By Heather B. MacIntosh, Associate Professor, Director, MScA Couple and Family Therapy, School of Social Work, McGill University
For accountants, it is tax time; for teachers, it is September. And for therapists, the busiest time of year is the holidays. Every therapist knows that the winter holiday season is rife with pain, angst, and grief.
As a psychologist and professor who specializes in the treatment of trauma, I am deeply engaged with the struggles that trauma survivors experience in the days and weeks leading up to the holidays — including, and maybe especially, contemplating time with family who may have been the source of their trauma. Time with family can bring up memories, grief and longing that only surface at the “most wonderful time of the year.”
While some families are preparing for joyful reunions after COVID-19 restrictions, many trauma survivors are dreading the holidays, bracing themselves for holly jolly visits with those responsible for their pain and trauma. Others are faced with painful reminders that their family was disintegrated by trauma, leaving no traditions to celebrate or groups to gather at the holidays.
For many trauma survivors, feeling forced to spend time with family can reinforce feelings of helplessness, hopelessness and despair. Being unable to visit family during the pandemic may have felt liberating.
The pandemic allowed many survivors to re-envision the holidays, freed from expectations, traditions and people who caused them harm. For some, it spared them the pain and humiliation of finding ways to gloss over the fact that they have no safe family with whom to spend the holidays. For better or worse, many trauma survivors spent the pandemic holidays in warm fluffy track suits without the pressure of outside world images of what the holidays should be.
We may not be able to extricate the trauma from our bones — at least not without a lot of therapy. For many, it is not possible to avoid spending time with people who trigger difficult feelings or memories, because those people often act as gatekeepers for a beloved aunt or grandparent. It is often impossible to find a way through the holidays that does not involve dredging up some hard stuff in our minds, bodies and relationships. But here are some strategies to help cope with the challenges of the holidays.
Let yourself off the hook if you find yourself using coping mechanisms that maybe are not ideal for your body or mind. If you find yourself on the other side of eating that second chocolate bar, drinking the second drink, waking up after hurting yourself, or sleeping away a day, be kind, pick yourself up and start over. Sometimes it is okay to just survive.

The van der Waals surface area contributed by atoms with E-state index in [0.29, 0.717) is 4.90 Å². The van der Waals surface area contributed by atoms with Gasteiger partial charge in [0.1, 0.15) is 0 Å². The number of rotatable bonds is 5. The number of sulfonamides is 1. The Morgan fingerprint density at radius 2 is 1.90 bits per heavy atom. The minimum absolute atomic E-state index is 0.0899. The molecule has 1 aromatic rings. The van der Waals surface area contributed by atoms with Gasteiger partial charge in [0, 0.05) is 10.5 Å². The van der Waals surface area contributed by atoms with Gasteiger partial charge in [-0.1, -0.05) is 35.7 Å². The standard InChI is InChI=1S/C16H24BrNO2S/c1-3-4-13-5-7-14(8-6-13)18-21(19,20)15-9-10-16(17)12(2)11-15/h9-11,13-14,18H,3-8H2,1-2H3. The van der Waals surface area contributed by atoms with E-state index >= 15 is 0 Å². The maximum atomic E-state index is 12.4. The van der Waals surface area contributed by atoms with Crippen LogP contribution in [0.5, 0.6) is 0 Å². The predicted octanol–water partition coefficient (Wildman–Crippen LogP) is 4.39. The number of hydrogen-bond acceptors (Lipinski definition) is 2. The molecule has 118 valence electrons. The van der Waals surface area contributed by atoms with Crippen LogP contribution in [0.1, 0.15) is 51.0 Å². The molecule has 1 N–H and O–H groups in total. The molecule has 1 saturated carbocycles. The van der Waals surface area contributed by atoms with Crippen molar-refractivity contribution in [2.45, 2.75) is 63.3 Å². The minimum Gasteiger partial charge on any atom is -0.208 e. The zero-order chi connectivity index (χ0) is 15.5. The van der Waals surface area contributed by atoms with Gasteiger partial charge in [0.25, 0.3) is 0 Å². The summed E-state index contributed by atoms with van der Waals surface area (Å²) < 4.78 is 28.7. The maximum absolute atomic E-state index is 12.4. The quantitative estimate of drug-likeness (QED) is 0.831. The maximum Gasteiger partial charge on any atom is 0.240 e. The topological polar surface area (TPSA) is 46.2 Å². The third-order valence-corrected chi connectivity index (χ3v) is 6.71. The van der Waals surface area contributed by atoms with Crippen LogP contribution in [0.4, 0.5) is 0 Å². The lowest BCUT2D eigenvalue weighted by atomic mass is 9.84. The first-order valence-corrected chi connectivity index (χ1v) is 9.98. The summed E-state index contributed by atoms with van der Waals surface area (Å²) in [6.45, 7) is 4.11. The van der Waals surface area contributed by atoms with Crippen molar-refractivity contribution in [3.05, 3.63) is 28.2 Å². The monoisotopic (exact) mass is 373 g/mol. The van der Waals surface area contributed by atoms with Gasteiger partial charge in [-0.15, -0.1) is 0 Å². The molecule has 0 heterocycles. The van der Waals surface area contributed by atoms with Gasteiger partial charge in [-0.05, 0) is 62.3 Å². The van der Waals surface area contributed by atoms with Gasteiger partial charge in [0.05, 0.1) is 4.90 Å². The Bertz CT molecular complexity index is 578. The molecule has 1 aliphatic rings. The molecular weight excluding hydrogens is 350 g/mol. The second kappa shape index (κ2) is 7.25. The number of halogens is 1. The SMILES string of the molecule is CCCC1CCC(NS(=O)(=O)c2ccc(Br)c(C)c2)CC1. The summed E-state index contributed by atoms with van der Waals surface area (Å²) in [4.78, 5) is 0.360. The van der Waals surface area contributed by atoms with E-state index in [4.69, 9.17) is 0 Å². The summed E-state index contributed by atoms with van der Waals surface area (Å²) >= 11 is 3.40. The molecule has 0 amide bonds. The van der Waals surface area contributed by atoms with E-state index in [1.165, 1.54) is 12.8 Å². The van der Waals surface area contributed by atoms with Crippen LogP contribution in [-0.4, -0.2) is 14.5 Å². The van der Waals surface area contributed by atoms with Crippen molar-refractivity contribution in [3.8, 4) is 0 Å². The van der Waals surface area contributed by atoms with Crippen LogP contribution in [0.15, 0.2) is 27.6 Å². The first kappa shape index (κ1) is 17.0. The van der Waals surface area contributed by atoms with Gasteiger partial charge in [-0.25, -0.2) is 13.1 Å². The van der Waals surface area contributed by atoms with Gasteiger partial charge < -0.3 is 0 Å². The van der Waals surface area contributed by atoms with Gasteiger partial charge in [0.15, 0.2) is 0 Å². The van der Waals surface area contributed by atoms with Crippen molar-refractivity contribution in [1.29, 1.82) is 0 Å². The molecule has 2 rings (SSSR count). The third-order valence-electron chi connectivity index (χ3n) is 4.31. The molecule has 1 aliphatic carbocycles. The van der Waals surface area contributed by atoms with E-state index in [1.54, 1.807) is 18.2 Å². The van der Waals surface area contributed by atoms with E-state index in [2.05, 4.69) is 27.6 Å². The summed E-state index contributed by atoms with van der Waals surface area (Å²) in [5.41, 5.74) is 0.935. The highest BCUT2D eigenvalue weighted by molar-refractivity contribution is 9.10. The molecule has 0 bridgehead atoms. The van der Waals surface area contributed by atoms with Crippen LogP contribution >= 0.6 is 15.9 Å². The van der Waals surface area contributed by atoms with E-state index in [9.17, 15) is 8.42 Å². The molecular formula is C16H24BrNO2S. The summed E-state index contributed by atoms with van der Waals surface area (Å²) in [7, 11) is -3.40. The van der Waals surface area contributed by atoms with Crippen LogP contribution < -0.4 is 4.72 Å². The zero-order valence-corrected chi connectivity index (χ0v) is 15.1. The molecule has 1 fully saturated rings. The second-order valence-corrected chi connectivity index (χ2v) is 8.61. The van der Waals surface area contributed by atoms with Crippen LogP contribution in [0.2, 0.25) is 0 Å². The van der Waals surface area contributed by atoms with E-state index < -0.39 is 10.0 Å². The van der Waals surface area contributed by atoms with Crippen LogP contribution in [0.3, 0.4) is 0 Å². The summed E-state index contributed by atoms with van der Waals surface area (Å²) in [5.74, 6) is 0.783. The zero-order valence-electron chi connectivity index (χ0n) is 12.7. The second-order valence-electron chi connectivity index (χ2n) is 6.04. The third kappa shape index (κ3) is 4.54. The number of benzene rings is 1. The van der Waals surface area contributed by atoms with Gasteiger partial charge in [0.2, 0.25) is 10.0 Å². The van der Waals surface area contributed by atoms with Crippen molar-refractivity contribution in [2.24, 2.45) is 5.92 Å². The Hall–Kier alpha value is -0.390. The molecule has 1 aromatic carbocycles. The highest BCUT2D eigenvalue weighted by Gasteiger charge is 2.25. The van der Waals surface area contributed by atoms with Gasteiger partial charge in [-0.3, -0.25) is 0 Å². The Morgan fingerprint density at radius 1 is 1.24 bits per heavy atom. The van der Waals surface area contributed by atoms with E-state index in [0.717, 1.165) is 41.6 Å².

If you are struggling and cannot find a way to limit drinking, drugs, self-harm or bingeing, call a friend you trust, call a crisis line, or reach out to self-help groups — including Alcoholics Anonymous, Narcotics Anonymous and Overeaters Anonymous — that can be found online.
Find your loves
For people who have trauma embedded in their beings, loving and being close to others can feel really hard and scary. During the holidays, do what you can to be around people who are safe, animals whose scent you can inhale, a partner who will hold you in moments of fear and remembering. Let your mind and body be pried apart from the past, and allow yourself to be fully in the present moment.
Compassion for others
Let your partner, children, and loving family members off the hook for not being perfect. People who come from trauma sometimes just want their “new” world to feel safe and good all the time. The holidays are a time to find compassion towards your own messiness and the ones who love you, in healing and generous ways.
I encourage self-compassion and harm reduction about coping mechanisms that maybe are not the ideal, but keep us alive and sane to survive the holidays. However, we also need to find our way back when the coast is clear.
Sing along to your favorite playlist, go for a winter walk and notice the crunching snow beneath your feet, the frost of your breath, the glistening branches on the trees. Cuddle with a safe loved one and sink into gentleness and warmth. Remind yourself with gratitude that “this is the present” and “that was the past.” Let yourself do what you need to do to survive, and then come back to the present life that you are working so hard to create.
Make new traditions
An annual Throw the Christmas Card from Uncle Floyd into a Fire party or a Wear Your Pyjamas All Day Festivale might be ways to start forming new holiday traditions. Or, perhaps, the new tradition is no tradition at all, but rather a letting go of expectations, hopes, dread and fear, and spending time without the pressures of the outside world.
It hurts. It hurts to accept that family has been the source of your greatest traumas. It hurts to let go of hopes and dreams that things might change. It hurts to look around at smiling faces of those who seem to have a “perfect” family (remember, we know nothing about what is going on in other folks’ families). Write in a journal, turn to a friend or a partner, cry into your dogs’ fur, let yourself honour the real pain of having not had — and still not having — the safe haven of family that you deserved.
Be kind to yourself. As a trauma survivor, you have experienced things that no human should ever have to experience, and the holidays are a time when so many memories can resurface. This year, take a breath and let yourself honour the real story, the truth of your survival.
Originally published on The Conversation as A trauma survivor’s guide to the holidays: Post-COVID-19 lockdown edition